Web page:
The goal of private equity firms is to generate returns for their investors by making strategic investments in private companies with the assumption that the value of those investments will increase by a certain time. You can further break private equity down into these categories:

  • Venture capital
  • Buyouts
  • Growth equity

These asset classes typically require long-term investments of substantial capital, so only institutions and wealthy individuals can participate.

2. Hedge Funds

A hedge fund is a type of pooled investment partnership that trades liquid assets using various investment strategies to generate a high rate of return for its investors. Entrepreneurs can invest in a wider variety of securities, as hedge funds are not subject to the same regulations as mutual funds.

Compared to other alternative investments, hedge funds are notable for their high liquidity ratio. Because they have a higher concentration of liquid securities, you can liquidate the funds in minutes. Due to the high costs and risks involved, only wealthy individuals and institutional investors, like pension funds, typically invest in hedge funds.

3. Structured Products

Structured products are a type of investment that involves pairing a debt instrument (such as a bond or CDs) with one or more derivative instruments tied to an underlying asset class or a collection of assets such as stocks, market indices, currencies, or interest rates.

Despite their complexity and potential for loss, structured products allow investors to create a uniquely tailored portfolio to their needs. Typically, investment banks produce them and offer them to institutional, corporate, and individual clients.

4. Private Debt

Private debt consists of loans from sources other than traditional banks. Businesses often use private debt for expansion, working capital increases, or real estate construction and development.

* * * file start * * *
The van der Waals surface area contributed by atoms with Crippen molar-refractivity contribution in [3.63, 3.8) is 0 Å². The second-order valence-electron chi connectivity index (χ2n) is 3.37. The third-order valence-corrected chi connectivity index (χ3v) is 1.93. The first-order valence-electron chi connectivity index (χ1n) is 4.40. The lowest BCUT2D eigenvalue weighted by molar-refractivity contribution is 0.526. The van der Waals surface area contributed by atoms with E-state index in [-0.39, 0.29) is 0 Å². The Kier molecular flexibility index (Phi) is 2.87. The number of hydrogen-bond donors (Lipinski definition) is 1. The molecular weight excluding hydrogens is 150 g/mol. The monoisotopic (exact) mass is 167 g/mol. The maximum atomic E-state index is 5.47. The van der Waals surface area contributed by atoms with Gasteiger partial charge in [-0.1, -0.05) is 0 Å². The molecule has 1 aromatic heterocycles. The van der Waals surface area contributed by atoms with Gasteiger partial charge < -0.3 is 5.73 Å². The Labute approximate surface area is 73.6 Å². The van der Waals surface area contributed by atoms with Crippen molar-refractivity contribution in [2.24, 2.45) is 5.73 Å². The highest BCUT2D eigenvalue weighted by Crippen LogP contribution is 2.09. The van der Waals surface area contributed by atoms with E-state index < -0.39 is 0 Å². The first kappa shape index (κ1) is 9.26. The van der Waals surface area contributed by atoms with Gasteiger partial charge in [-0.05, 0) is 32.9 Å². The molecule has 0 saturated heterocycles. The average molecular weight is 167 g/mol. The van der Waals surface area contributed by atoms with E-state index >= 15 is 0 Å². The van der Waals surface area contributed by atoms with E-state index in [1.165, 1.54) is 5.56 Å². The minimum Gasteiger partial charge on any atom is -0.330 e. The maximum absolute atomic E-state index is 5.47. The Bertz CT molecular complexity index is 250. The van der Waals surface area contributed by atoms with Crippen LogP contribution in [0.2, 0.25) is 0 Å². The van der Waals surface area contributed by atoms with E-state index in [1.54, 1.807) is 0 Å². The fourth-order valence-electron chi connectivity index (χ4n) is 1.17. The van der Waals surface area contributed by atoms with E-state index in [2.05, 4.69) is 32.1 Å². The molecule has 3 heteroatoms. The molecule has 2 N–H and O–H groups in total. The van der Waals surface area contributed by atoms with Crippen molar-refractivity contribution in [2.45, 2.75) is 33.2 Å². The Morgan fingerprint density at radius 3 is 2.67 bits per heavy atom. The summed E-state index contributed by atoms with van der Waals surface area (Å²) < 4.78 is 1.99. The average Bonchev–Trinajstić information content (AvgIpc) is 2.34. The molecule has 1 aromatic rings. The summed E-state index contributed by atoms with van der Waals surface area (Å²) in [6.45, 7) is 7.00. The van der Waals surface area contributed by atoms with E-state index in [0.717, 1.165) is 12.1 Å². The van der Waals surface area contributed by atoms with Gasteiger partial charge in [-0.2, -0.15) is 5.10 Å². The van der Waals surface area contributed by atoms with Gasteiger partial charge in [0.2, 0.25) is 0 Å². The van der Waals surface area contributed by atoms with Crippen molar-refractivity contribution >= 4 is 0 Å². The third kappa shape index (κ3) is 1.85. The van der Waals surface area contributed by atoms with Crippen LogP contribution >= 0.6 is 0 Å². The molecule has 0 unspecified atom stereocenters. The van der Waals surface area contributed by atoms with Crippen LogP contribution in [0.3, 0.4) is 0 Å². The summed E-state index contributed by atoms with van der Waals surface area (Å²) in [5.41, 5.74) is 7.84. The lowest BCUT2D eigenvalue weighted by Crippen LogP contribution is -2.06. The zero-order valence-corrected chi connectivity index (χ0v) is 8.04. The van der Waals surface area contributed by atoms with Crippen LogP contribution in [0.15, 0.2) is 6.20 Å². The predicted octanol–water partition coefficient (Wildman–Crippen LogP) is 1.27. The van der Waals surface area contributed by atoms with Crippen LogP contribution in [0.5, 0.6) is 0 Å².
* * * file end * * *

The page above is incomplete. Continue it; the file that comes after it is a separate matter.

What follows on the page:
Given the historically low returns on government bonds, direct lending to businesses can provide a sizable premium over the cash flows accessible from liquid fixed-income products. Private debt funds, the firms that provide the funding, make money through two main channels: interest payments and the eventual repayment of the loan.

A private debt fund may also focus on senior, junior, or mezzanine debt, among other strategies, such as direct lending, venture debt, and exceptional situations.

5. Real Estate

Many Americans already have a stake in this asset class because they are homeowners, making real estate the most viable alternative investment. Real estate investments can take the form of direct property ownership or indirect investments.

Properties like apartment buildings and shopping centers provide regular rental income to their owners, and they hope for price increases over time.

Investors who want a more hands-off approach might buy shares of private real estate investment trusts (REITs) through a broker. REITs that trade publicly do so through the stock market.

In addition to its diversification benefits, real estate offers investors a hedge against inflation and favorable tax advantages.

6. Commodities

Commodities are tradable items that have both direct and indirect economic uses. Examples of commonly traded commodities include gold, farm animals, precious metals, wool, oil, gas, wood, and uranium.

Given their relative immunity to fluctuations in the public equity market, investors often use commodities as a hedge against inflation. Commodity prices fluctuate based on supply and demand market forces; increased demand will lead to higher prices and greater returns for investors. You can invest in commodities in several ways, including:

  • Futures Contract
  • Stock
  • Physical commodities

7. Collectibles

When you invest in collectibles, you aim to generate a return on your money through long-term appreciation of the items you own. Some of the common types of collectibles include:

  • Books
  • Rare wine
  • Stamps
  • Antiques
  • Trading coins
  • Art
  • Coins
  • Baseball cards
  • Toys

To succeed in this alternative investment strategy, you need an extensive understanding of the sector and the patience to hold on to your investment for a long time. It is not easy to predict how much a work of art, or a collection will increase in value because both can decline in worth or get destroyed. 

Some collectors treat their collections as investments on par with their homes or cars, and their collections make up a significant portion of their net worth. Adding collectibles to a portfolio is a great way to diversify your investment base and spread your risk.

Final Word

Many investors are increasingly looking to alternative investments to diversify their portfolios, maximize their returns, and accomplish other financial objectives. That is why it is so important for investors to have a firm grasp of the options they have to adopt alternative investments into their portfolios successfully.


By Gurpreet Singh Padda, MD, MB